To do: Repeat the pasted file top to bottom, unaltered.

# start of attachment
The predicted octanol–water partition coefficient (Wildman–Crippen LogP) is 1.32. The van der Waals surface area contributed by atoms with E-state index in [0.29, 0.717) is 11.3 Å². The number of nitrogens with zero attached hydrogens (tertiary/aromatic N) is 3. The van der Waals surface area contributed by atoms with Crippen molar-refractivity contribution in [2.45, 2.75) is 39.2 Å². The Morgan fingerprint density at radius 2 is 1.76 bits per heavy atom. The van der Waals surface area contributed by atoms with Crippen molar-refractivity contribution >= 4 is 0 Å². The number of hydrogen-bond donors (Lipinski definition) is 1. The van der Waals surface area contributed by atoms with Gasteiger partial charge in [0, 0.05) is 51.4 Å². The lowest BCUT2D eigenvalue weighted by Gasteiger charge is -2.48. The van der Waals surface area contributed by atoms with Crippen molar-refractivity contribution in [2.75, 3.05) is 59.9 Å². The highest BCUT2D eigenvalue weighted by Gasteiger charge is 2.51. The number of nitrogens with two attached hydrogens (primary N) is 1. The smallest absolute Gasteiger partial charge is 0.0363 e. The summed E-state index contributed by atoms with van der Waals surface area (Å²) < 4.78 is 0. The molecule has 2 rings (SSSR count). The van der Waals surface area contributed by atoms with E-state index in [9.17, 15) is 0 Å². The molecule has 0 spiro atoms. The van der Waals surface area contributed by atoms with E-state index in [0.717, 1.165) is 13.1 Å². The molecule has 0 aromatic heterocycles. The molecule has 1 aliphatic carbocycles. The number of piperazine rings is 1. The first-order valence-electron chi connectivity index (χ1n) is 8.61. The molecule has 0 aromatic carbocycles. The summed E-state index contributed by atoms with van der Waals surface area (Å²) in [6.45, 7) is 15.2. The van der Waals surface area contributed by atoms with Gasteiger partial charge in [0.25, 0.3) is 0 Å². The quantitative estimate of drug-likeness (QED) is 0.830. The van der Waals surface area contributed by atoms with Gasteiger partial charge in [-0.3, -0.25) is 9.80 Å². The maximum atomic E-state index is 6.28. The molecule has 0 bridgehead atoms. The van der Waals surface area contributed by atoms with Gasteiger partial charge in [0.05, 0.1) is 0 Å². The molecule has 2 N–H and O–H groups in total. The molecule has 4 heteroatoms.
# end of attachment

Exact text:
The predicted octanol–water partition coefficient (Wildman–Crippen LogP) is 1.32. The van der Waals surface area contributed by atoms with E-state index in [0.29, 0.717) is 11.3 Å². The number of nitrogens with zero attached hydrogens (tertiary/aromatic N) is 3. The van der Waals surface area contributed by atoms with Crippen molar-refractivity contribution in [2.45, 2.75) is 39.2 Å². The Morgan fingerprint density at radius 2 is 1.76 bits per heavy atom. The van der Waals surface area contributed by atoms with Crippen molar-refractivity contribution >= 4 is 0 Å². The number of hydrogen-bond donors (Lipinski definition) is 1. The van der Waals surface area contributed by atoms with Gasteiger partial charge in [0, 0.05) is 51.4 Å². The lowest BCUT2D eigenvalue weighted by Gasteiger charge is -2.48. The van der Waals surface area contributed by atoms with Crippen molar-refractivity contribution in [2.75, 3.05) is 59.9 Å². The highest BCUT2D eigenvalue weighted by Gasteiger charge is 2.51. The number of nitrogens with two attached hydrogens (primary N) is 1. The smallest absolute Gasteiger partial charge is 0.0363 e. The summed E-state index contributed by atoms with van der Waals surface area (Å²) < 4.78 is 0. The molecule has 2 rings (SSSR count). The van der Waals surface area contributed by atoms with E-state index in [9.17, 15) is 0 Å². The molecule has 0 spiro atoms. The van der Waals surface area contributed by atoms with E-state index in [0.717, 1.165) is 13.1 Å². The molecule has 0 aromatic heterocycles. The molecule has 1 aliphatic carbocycles. The number of piperazine rings is 1. The first-order valence-electron chi connectivity index (χ1n) is 8.61. The molecule has 0 aromatic carbocycles. The summed E-state index contributed by atoms with van der Waals surface area (Å²) in [6.45, 7) is 15.2. The van der Waals surface area contributed by atoms with Gasteiger partial charge in [0.25, 0.3) is 0 Å². The quantitative estimate of drug-likeness (QED) is 0.830. The van der Waals surface area contributed by atoms with Gasteiger partial charge in [-0.3, -0.25) is 9.80 Å². The maximum atomic E-state index is 6.28. The molecule has 0 bridgehead atoms. The van der Waals surface area contributed by atoms with Gasteiger partial charge in [0.05, 0.1) is 0 Å². The molecule has 2 N–H and O–H groups in total. The molecule has 4 heteroatoms.